In the construction disclosed in German Published, Non-Prosecuted Application DE 23 37 771, corresponding to U.S. Pat. No. 3,988,92, the bolster is mounted directly on the lateral longitudinal girders of the bogie frame through sliding blocks. Disposed between the lateral bolster and the coach body on the upper surface of the lateral bolster are air springs which are attached at their upper surface below the coach body. The lateral bolster is connected to the coach body so as to be vertically movable through linkages which prevent rotation of the lateral bolster relative to the coach body and thus deformation of the air spring. The weight of the coach body acting directly through the lateral bolster on the sliding blocks on the side walls of the bogie frame in that case advantageously causes a rotational retardation of the bogie relative to the lateral bolster and thus also relative to the coach body. However, in addition to the problematic accessibility and complex assembly of the bogie with its air springs and the linkage for actuating the lateral bolster on the coach body, the disadvantage in that construction is the required additional configuration of a push-pull element which connects the bogie frame to the coach body. A further disadvantage is the low configuration of the sliding blocks in the vicinity of drifting snow and whirling up dust which adversely influence the effect of the rotational retardation.
It is accordingly an object of the invention to provide a bogie for high-speed rail vehicles, which overcomes the hereinafore-mentioned disadvantages of the heretofore-known devices of this general type, which has a low number of contact points with the coach body, which allows the possibility of a redundant and yet simple configuration of rotational retardation means, which has a minimum structural width and low weight, which permits small air spring bellows, which allows the installation of additional air reservoirs for the air springs below the lateral bolster, which has additional assemblies disposed in a clear or easily observed manner and at locations which keep the bearing components free from bending or torsional stresses, and which can be mounted or exchanged in a simple and timesaving manner below the coach body.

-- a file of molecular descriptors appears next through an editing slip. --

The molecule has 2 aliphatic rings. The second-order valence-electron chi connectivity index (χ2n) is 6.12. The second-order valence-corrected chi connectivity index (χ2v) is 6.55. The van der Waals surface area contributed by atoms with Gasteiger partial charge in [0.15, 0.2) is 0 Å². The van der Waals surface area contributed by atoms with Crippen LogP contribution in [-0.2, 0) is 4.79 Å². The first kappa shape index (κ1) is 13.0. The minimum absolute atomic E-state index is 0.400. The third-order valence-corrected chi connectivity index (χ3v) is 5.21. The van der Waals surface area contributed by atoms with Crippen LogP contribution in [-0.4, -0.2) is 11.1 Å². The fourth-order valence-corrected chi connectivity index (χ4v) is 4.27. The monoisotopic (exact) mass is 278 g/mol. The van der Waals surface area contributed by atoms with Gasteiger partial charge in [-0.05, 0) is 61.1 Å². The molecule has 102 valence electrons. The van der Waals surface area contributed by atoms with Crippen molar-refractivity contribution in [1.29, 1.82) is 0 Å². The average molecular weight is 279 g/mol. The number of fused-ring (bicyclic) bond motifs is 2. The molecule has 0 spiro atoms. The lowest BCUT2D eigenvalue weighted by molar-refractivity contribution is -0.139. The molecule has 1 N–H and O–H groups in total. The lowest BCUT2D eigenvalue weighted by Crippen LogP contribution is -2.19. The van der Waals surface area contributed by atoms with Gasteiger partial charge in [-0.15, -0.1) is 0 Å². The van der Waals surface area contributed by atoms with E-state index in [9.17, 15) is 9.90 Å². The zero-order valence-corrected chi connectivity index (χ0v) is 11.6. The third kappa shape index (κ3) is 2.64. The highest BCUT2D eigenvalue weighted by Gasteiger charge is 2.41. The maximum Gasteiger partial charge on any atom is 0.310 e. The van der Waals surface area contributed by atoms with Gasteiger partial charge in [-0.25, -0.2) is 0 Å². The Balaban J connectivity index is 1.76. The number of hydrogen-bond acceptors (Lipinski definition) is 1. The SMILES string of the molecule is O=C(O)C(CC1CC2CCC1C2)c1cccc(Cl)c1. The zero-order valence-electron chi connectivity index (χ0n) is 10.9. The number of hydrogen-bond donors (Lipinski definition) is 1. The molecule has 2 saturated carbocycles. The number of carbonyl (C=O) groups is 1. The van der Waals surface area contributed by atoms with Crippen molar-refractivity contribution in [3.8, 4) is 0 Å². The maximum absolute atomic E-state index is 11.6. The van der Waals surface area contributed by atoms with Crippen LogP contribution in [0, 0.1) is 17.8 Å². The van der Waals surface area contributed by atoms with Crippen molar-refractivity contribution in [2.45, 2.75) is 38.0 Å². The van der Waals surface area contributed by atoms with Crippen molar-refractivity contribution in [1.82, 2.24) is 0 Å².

With the foregoing and other objects in view there is provided, in accordance with the invention, a bogie for high-speed rail vehicles, comprising an H-shaped bogie frame having axles, longitudinal girders and cross girders, the cross girders having guides and sliding or side frictional blocks in the guides; primary springs cushioning the bogie frame relative to the axles; a lateral bolster for receiving a coach body of the rail vehicle; pneumatic secondary air springs each being supported directly on the side wall or the longitudinal girder of the bogie frame for cushioning the lateral bolster relative to the bogie frame; means including tilting torsional shafts for retarding rotation of the lateral bolster; the lateral bolster having an upper surface, transverse ends, and a bearing on the air springs; friction plates disposed on the upper surface near the transverse ends above the bearing of the lateral bolster for supporting the coach body; the lateral bolster being movable relative to the bogie frame only vertically and horizontally transversely within a defined path and being guided horizontally in the longitudinal direction by the tilting torsional shafts with play through the sliding blocks; and a king pin or journal for connecting the lateral bolster to the coach body and for transmitting only horizontal forces, the king pin being geometrically freely rotatable with the bogie frame relative to the coach body.